I wasn't going to talk about it, but then I realised that in four of them (4! all by men I had regarded as fellow-travellers) I felt silenced. I felt as if my voice was not supposed to be in there. That I didn't have a legitimate thing to say because I wasn't the male lead of that conversation and because the conversation was (in each and every time) about a guy who had been offended at someone else when he had stood up for equality.
If our support silences or diminishes the people we're trying to help, then we're derailing conversations that need to be had by making ourselves the centre of other conversations.
I always wonder what we're doing when we do this. I can see what we're doing in Australia, when we make Indigenous issues about the rights of majority of Australia to speak, for that led to the NT Intervention and a lot of suffering. That's an extreme case, but one that's still going forward and unravelling lives. I can't see why my SF friends don't get the difference between defending someone and asserting one's own position. I'm always a little behind on this. Or I feel as if I am.
It's not that we shouldn't all speak. We should. We all have the right and need to speak up for ourselves and for others and to be vocal in our defence of human rights. It's that when we speak and we come from a position of privilege as regards a particular issue, we need to be super careful not to derail when we speak up about that issue. We need to make sure that the conversation doesn't become about us and our emotional needs instead of remaining about the people we want to defend.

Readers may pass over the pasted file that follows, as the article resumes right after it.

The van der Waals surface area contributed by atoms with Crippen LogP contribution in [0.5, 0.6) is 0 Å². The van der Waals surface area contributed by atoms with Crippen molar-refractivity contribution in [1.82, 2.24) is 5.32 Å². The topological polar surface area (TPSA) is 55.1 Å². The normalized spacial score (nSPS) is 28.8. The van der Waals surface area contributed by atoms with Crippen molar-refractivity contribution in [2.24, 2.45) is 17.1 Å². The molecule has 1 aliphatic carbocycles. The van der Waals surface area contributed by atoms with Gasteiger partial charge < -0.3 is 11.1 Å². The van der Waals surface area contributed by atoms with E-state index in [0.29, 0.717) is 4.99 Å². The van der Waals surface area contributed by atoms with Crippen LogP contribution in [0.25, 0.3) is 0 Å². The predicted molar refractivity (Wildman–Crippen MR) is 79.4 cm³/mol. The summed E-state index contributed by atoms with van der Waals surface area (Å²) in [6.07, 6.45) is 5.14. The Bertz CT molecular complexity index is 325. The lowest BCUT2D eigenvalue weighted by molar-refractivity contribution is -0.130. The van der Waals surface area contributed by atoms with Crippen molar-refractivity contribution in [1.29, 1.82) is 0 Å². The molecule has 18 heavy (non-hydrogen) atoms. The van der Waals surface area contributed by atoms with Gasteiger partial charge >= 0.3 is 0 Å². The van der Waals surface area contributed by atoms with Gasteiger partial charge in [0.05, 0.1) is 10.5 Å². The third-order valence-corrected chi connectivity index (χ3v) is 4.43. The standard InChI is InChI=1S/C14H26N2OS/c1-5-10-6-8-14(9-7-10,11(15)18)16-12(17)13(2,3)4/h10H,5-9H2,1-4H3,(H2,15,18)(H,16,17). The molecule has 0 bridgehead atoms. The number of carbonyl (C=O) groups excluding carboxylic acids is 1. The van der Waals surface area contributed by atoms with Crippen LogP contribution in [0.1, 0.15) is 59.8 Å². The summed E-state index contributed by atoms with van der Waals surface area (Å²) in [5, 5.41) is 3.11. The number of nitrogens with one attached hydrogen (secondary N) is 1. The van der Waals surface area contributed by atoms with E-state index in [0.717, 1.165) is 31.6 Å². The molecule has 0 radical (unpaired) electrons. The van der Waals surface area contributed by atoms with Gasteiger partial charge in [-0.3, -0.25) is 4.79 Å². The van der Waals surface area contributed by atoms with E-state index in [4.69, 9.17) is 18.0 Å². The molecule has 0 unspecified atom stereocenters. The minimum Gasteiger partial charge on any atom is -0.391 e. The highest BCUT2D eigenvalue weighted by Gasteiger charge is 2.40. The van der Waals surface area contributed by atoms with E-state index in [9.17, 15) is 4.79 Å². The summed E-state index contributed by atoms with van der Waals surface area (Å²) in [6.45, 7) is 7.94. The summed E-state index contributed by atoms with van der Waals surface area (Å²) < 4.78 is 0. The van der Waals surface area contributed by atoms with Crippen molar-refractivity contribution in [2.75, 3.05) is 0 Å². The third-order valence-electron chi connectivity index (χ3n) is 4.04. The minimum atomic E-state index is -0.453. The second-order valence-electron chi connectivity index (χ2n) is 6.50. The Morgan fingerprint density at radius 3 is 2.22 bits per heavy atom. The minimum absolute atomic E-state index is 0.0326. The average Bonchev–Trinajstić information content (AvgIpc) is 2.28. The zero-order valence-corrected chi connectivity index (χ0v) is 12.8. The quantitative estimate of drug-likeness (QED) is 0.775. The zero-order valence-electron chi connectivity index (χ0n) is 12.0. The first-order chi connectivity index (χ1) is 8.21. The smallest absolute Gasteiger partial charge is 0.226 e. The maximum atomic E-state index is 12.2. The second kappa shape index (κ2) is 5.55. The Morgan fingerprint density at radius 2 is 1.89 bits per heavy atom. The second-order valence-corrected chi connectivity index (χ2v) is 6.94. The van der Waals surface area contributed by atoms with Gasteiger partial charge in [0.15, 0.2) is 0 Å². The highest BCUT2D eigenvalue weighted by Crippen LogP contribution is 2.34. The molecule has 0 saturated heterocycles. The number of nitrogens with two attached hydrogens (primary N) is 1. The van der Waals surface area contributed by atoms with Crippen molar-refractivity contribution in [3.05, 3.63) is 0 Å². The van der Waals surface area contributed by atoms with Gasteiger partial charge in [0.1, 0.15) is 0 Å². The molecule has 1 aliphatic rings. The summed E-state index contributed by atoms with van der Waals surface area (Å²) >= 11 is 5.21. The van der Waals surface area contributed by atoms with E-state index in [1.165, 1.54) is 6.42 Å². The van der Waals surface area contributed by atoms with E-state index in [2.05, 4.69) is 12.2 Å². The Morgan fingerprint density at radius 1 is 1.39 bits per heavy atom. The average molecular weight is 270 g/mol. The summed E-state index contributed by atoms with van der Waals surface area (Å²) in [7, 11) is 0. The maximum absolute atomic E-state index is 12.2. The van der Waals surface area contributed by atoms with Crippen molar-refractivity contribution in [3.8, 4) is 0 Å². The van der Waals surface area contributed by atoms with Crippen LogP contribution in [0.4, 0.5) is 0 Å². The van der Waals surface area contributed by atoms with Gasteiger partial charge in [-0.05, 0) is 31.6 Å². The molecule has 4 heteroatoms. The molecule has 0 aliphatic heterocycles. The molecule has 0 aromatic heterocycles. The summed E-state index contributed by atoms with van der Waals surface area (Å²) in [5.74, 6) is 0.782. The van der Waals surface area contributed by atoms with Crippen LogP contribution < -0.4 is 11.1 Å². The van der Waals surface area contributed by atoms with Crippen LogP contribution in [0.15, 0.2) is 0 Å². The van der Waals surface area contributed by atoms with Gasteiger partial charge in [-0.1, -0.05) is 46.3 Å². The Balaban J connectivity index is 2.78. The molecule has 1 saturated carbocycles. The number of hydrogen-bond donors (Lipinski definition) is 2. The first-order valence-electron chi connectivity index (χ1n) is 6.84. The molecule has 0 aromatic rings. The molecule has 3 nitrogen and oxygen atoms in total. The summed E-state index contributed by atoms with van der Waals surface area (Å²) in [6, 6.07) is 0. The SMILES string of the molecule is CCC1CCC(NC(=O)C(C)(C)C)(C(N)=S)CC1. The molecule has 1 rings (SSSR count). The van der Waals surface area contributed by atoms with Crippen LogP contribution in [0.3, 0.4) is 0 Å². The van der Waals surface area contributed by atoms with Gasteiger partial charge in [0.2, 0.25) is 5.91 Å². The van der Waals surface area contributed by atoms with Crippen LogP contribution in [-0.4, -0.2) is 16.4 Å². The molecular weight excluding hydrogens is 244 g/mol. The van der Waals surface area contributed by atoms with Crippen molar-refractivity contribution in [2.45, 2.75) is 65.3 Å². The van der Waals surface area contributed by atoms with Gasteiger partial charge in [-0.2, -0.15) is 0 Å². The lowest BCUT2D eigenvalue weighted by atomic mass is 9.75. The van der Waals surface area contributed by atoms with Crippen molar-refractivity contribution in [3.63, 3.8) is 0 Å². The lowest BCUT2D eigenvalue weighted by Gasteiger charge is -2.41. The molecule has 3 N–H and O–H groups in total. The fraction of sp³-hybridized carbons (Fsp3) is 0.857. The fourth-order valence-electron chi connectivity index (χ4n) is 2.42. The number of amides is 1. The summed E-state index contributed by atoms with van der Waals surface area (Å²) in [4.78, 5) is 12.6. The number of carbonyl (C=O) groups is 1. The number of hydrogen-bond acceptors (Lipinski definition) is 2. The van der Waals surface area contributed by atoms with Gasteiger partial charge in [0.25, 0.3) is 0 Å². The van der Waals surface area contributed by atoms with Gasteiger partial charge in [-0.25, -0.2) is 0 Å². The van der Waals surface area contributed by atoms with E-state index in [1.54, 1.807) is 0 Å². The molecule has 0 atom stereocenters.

I'm not naming anyone, for they were doing good things in speaking out. I just wish (and want, and write this post because of this wishing and wanting) that, if someone spoke out in support, they would follow through. The initial speech is just the start. If you really want to help the people you're speaking out for, then it has to be not about you the whole way through.
I want to say more, but that would entail talking about specific conversations. Two of these conversations silenced me at once, and the other two silenced me along the way. In all four instances, I belonged to the group the initial statements supported.
If you silence someone who you're supporting, then your support is more to make you feel good than to change our reality. How bad can that be? We just lost our first female Prime Minister over it, so I say it's very bad. I could talk about the effects of silencing on rape, on abuse, on life choices. I'm Jewish, and I've met supporters who silenced from Nazi Germany - this is the extreme case, where caring but silencing meant decades of guilt when the caring failed. It's a big subject with little happiness. The bottom line is that we all bear responsibility when we silence through making the conversation about ourselves and our good will, even if our silencing was a side-effect of something done with the best intentions.
Like some of my friends who have spoken out on related issues, I feel really bad writing this post. I was silenced, but the people who silenced me were people I care for who were trying to help. So I'm unsilencing myself, but it's difficult. One day I shall write about why it's difficult, but for now, I'm writing this post and it's stretching me as far as I can be stretched.
If we want to change our misogynist society, we have to understand that good will is not enough. Intentions are not enough. If we want to change our society for the better, we have to monitor the consequences of our speech and make sure we don't do damage.